- Feuerlösch-Schlauchanschlusseinrichtungen DIN 14461 (part I): regarding fire hose connection devices
- Löschwassereinrichtungen DIN 14462: regarding water-based firefighting systems
Inspection and maintenance of hydrants and water-based firefighting systems
In accordance with DIN 14462, hydrants and water-based firefighting systems, which are required by the building authorities, are subject to strict inspections:
- Inspection and maintenance must be carried out by a professional.
- Any issues must be addressed and repaired.
- It must be documented.
The building’s operators and owners can entrust these tasks to the CWS Fire Safety Team, such as through a service and maintenance contract. We also oversee all regular maintenance appointments and ensure that they are completed on time. “Wet” and “wet/dry” water-based firefighting systems with wall hydrants as well as above-ground hydrants are subject to yearly maintenance. “Dry” water-based firefighting systems need to be inspected every two years. In addition, water-based firefighting systems are subject to professional inspections every three to six years as per the ordinance TÜV-Prüfverordnung (TPrüfVO).
If minor repairs are required during maintenance, they will be immediately performed on request using our well-equipped service vehicles to save you unnecessary travel costs and reduce vehicle emissions.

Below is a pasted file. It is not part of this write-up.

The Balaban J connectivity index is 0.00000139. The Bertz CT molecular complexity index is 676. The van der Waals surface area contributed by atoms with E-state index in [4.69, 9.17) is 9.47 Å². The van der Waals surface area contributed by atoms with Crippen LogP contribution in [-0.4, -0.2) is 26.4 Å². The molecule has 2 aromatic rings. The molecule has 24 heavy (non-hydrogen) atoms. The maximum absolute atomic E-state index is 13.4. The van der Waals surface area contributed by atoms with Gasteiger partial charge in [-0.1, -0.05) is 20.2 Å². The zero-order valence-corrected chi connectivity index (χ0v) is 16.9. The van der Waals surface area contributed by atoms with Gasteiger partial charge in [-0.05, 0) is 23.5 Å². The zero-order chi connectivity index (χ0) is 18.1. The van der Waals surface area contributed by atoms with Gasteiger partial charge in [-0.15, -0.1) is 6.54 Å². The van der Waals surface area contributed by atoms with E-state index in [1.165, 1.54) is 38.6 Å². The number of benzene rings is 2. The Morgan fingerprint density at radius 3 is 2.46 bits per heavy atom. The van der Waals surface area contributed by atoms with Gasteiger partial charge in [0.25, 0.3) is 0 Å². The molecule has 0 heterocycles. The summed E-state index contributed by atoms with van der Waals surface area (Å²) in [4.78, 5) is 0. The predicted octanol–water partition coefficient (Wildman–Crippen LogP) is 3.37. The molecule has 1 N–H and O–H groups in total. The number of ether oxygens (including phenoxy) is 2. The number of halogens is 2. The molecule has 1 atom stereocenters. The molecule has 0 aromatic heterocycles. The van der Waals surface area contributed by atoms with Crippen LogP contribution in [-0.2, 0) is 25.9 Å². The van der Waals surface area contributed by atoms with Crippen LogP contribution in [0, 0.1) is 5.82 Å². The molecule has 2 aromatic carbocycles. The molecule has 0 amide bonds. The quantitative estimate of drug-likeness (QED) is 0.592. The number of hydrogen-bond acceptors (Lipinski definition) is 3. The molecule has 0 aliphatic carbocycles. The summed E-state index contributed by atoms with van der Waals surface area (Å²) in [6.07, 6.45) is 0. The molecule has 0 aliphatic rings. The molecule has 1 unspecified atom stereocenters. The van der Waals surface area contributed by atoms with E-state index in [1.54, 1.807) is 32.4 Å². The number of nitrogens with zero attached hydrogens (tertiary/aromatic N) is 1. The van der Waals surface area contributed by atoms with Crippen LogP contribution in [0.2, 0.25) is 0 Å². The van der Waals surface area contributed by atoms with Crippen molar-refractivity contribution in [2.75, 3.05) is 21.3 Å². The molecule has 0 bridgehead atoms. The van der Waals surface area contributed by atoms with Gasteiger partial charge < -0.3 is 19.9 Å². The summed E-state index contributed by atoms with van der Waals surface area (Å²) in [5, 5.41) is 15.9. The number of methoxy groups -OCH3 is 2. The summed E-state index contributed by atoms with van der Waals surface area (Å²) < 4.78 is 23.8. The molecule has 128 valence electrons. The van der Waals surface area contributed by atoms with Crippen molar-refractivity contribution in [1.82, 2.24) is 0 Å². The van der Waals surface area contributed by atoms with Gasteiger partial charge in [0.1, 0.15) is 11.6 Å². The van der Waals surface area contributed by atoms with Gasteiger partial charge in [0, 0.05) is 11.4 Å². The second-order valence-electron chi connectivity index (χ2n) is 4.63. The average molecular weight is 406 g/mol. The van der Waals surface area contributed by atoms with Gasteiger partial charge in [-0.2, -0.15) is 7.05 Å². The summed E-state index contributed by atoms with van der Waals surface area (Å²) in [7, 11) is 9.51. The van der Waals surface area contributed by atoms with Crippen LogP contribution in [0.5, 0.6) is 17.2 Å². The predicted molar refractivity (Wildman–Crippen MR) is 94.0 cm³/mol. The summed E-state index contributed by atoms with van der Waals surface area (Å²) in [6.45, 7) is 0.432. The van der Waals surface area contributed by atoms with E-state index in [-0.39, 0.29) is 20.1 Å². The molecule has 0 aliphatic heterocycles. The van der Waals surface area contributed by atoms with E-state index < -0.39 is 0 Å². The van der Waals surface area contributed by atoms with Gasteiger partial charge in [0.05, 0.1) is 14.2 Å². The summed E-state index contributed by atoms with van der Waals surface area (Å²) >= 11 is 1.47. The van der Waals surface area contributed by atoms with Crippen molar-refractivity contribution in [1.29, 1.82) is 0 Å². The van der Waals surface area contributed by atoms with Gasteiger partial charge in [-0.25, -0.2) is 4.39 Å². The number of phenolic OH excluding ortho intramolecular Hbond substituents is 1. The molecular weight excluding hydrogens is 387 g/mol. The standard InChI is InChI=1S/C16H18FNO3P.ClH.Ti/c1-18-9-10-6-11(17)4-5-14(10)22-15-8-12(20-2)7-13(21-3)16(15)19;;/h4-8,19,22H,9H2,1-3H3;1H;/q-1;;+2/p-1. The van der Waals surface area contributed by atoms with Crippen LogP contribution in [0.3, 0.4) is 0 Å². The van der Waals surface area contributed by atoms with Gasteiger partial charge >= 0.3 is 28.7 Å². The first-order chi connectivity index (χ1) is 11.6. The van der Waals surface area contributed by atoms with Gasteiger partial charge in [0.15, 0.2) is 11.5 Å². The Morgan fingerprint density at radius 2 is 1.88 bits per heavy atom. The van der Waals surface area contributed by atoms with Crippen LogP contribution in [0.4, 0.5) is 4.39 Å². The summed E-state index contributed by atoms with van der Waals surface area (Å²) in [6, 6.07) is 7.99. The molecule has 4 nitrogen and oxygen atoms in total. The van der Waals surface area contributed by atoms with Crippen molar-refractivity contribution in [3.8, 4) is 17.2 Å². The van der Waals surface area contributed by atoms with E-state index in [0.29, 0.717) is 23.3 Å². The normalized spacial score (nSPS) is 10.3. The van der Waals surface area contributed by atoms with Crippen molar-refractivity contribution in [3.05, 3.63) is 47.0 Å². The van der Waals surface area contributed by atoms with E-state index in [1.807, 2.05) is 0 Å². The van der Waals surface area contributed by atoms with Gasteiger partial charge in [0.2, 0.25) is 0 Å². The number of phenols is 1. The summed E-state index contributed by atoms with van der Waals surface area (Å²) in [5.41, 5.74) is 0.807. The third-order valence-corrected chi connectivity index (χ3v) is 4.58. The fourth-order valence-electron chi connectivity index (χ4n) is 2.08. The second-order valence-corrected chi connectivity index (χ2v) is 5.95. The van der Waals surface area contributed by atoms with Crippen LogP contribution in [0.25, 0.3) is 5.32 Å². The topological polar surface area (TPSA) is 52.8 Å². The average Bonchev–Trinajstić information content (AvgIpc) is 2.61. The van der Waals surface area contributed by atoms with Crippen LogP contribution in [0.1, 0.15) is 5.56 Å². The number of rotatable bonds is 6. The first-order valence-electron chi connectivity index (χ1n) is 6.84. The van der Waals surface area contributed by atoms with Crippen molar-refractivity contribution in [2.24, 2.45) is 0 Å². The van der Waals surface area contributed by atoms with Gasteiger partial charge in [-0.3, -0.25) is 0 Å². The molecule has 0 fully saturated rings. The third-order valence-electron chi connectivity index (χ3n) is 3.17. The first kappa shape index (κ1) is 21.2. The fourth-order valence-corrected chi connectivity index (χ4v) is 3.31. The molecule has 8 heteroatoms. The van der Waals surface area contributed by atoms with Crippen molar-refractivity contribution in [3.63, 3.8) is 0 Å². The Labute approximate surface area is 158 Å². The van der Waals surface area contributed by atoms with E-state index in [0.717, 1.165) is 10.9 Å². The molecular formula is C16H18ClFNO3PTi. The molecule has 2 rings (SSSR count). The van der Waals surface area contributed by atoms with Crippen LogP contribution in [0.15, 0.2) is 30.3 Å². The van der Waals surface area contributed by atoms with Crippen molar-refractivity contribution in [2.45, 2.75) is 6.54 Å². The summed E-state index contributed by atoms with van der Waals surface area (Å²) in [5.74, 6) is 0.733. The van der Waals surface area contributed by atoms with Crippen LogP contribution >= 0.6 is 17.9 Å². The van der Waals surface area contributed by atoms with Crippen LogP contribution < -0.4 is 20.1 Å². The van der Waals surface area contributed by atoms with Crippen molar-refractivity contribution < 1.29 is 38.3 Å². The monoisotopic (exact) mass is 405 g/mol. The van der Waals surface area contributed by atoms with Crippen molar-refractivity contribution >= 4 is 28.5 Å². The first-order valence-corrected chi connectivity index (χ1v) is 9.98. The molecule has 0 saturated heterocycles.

Wall hydrants as special cases (ASR A2.2, amended in May 2018)
The ASR A2.2 regulates fire prevention measures. In the amended version from May 2018, basic equipment for firefighting devices is clearly defined: DIN EN 3-7:2007-10 specifies the use of portable fire extinguishers; the previously eligible wall hydrants are no longer included and can only be included as a special exception to the ASR A2.2.
The ASR A2.2 permits the use of options that differ from the basic equipment. Whether to use any options and which ones are suitable will need to be taken into prior consideration. This decision should be made in close consultation with a fire protection authority, a fire protection expert and your fire protection specialist company. Our experts would be happy to assist you.